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M&A activity surge  as PE deals top €15bn

06 Mar 2018 / M&A Print

Mid-market dominates as PE deals top €15bn

A transparent legal system is one of the factors underpinning surging merger and acquisition activity in Ireland according to William Fry’s seventh annual M&A report.

A total of 143 deals worth were announced over the year, representing a 5.9 per cent increase in volume, as dealmakers jostled to secure stakes in successful Irish businesses.

Deal volume peaked at its highest annual total on record from the William Fry Mergermarket database which has been operational since 2001.

Overseas bidders

The top ten private equity (PE) deals were all conducted by overseas bidders who in total closed 93 deals worth €14.4bn.

The largest inbound deal was Canada’s Vermillion Energy and Luxembourg-based holding company CPP Investment Board’s acquisition of a 45 per cent stake in Royal Dutch Shell’s Irish gas assets – a deal valued at €830m.

Inbound activity in the financial services sector was also popular, attracting four of the top 10 inbound deals of the year.

Tax inversion

Private equity deal-making saw 37 deals worth €12.2bn, a 141 per cent value increase over 2016. Megadeals were less prominent with just three deals with a disclosed value of over €500m. This was down from a record 10 transactions in 2016, when a flurry of tax inversion deals served to increase overall deal value.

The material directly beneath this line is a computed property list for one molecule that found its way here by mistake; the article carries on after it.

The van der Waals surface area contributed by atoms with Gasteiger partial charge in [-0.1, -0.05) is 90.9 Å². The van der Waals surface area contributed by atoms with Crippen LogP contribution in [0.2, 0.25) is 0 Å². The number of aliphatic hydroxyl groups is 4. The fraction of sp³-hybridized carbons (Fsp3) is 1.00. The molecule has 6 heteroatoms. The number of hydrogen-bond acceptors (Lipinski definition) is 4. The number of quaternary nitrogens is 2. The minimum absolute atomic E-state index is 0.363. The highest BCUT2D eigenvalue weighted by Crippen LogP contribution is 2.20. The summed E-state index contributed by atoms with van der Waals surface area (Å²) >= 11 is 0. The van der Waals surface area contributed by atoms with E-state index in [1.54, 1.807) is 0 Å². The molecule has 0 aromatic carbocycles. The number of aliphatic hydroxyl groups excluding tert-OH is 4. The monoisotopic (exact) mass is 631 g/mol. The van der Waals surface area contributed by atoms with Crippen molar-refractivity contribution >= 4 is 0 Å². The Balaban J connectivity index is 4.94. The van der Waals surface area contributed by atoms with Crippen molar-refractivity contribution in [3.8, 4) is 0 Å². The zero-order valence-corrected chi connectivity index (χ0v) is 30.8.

Midmarket deals accounted for 93.5 per cent of the total volume, up from 82.4 per cent in 2016 while inbound deal-making expanded to 93 deals worth €14.4bn in a diverse range of sectors.


William Fry’s Shane O’Donnell said “The strong M&A activity in 2017 is renewed evidence of Ireland’s strong economic growth, its business-friendly environment, and increased access to capital. 

“A relatively low corporate tax rate, a flexible and multi-lingual workforce, and a transparent legal system continue to underpin Ireland's attractiveness as a hub for overseas investment, and are drawing interest from overseas buyers. 


“In addition, we also saw a healthy increase in outbound activity as Irish firms looked to international acquisitions," he said.

William Fry expects Ireland to remain attractive to international investors, despite Brexit uncertainty and the winding down of the ECB quantitative easing programme which may constrain dealmakers in their ability to access capital. Expected changes to US tax rules may also present a challenge.

Dubai Aerospace’s €6.9bn acquisition of Dublin-based AWAS Aviation Capital was the largest deal of the year. In second place was French telecom company Iliad’s €3bn acquisition of a 64.5 per cent stake in eircom group.

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